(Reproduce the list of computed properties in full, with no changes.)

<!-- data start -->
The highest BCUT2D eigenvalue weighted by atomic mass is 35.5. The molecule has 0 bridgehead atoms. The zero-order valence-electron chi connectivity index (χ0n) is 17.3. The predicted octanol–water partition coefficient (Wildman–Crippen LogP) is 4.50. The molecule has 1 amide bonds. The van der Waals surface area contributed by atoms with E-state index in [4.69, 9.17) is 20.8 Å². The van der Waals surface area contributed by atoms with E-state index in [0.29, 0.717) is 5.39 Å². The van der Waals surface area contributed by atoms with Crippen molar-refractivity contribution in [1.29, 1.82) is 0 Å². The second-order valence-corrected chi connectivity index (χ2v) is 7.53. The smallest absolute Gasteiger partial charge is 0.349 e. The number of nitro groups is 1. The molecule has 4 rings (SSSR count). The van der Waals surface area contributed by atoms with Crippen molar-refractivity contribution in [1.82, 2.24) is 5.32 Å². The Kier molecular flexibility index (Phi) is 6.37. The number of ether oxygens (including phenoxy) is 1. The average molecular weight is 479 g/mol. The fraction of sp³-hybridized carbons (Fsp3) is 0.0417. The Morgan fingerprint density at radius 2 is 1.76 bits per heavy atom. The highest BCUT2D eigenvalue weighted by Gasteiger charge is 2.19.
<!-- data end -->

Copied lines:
The highest BCUT2D eigenvalue weighted by atomic mass is 35.5. The molecule has 0 bridgehead atoms. The zero-order valence-electron chi connectivity index (χ0n) is 17.3. The predicted octanol–water partition coefficient (Wildman–Crippen LogP) is 4.50. The molecule has 1 amide bonds. The van der Waals surface area contributed by atoms with E-state index in [4.69, 9.17) is 20.8 Å². The van der Waals surface area contributed by atoms with E-state index in [0.29, 0.717) is 5.39 Å². The van der Waals surface area contributed by atoms with Crippen molar-refractivity contribution in [1.29, 1.82) is 0 Å². The second-order valence-corrected chi connectivity index (χ2v) is 7.53. The smallest absolute Gasteiger partial charge is 0.349 e. The number of nitro groups is 1. The molecule has 4 rings (SSSR count). The van der Waals surface area contributed by atoms with Crippen molar-refractivity contribution in [1.82, 2.24) is 5.32 Å². The Kier molecular flexibility index (Phi) is 6.37. The number of ether oxygens (including phenoxy) is 1. The average molecular weight is 479 g/mol. The fraction of sp³-hybridized carbons (Fsp3) is 0.0417. The Morgan fingerprint density at radius 2 is 1.76 bits per heavy atom. The highest BCUT2D eigenvalue weighted by Gasteiger charge is 2.19.